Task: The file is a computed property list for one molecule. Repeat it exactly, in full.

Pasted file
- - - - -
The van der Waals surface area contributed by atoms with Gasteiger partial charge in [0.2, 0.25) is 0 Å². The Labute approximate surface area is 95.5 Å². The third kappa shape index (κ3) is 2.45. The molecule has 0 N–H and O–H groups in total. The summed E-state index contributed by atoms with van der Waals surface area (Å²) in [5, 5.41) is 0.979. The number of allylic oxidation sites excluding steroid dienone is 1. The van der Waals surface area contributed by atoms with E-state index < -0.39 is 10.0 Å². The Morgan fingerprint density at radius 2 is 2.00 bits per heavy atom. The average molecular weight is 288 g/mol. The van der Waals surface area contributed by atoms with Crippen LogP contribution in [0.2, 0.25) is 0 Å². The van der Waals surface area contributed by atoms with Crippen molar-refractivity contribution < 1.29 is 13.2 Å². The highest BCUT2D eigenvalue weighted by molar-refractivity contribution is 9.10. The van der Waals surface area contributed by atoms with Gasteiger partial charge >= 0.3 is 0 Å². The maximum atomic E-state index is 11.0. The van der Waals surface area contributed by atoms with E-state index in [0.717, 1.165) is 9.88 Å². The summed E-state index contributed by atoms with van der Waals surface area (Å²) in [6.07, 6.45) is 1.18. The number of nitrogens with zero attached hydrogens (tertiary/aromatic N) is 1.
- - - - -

The van der Waals surface area contributed by atoms with Gasteiger partial charge in [0.2, 0.25) is 0 Å². The Labute approximate surface area is 95.5 Å². The third kappa shape index (κ3) is 2.45. The molecule has 0 N–H and O–H groups in total. The summed E-state index contributed by atoms with van der Waals surface area (Å²) in [5, 5.41) is 0.979. The number of allylic oxidation sites excluding steroid dienone is 1. The van der Waals surface area contributed by atoms with E-state index < -0.39 is 10.0 Å². The Morgan fingerprint density at radius 2 is 2.00 bits per heavy atom. The average molecular weight is 288 g/mol. The van der Waals surface area contributed by atoms with Crippen LogP contribution in [0.2, 0.25) is 0 Å². The van der Waals surface area contributed by atoms with Crippen molar-refractivity contribution < 1.29 is 13.2 Å². The highest BCUT2D eigenvalue weighted by molar-refractivity contribution is 9.10. The van der Waals surface area contributed by atoms with Gasteiger partial charge >= 0.3 is 0 Å². The maximum atomic E-state index is 11.0. The van der Waals surface area contributed by atoms with E-state index in [0.717, 1.165) is 9.88 Å². The summed E-state index contributed by atoms with van der Waals surface area (Å²) in [6.07, 6.45) is 1.18. The number of nitrogens with zero attached hydrogens (tertiary/aromatic N) is 1.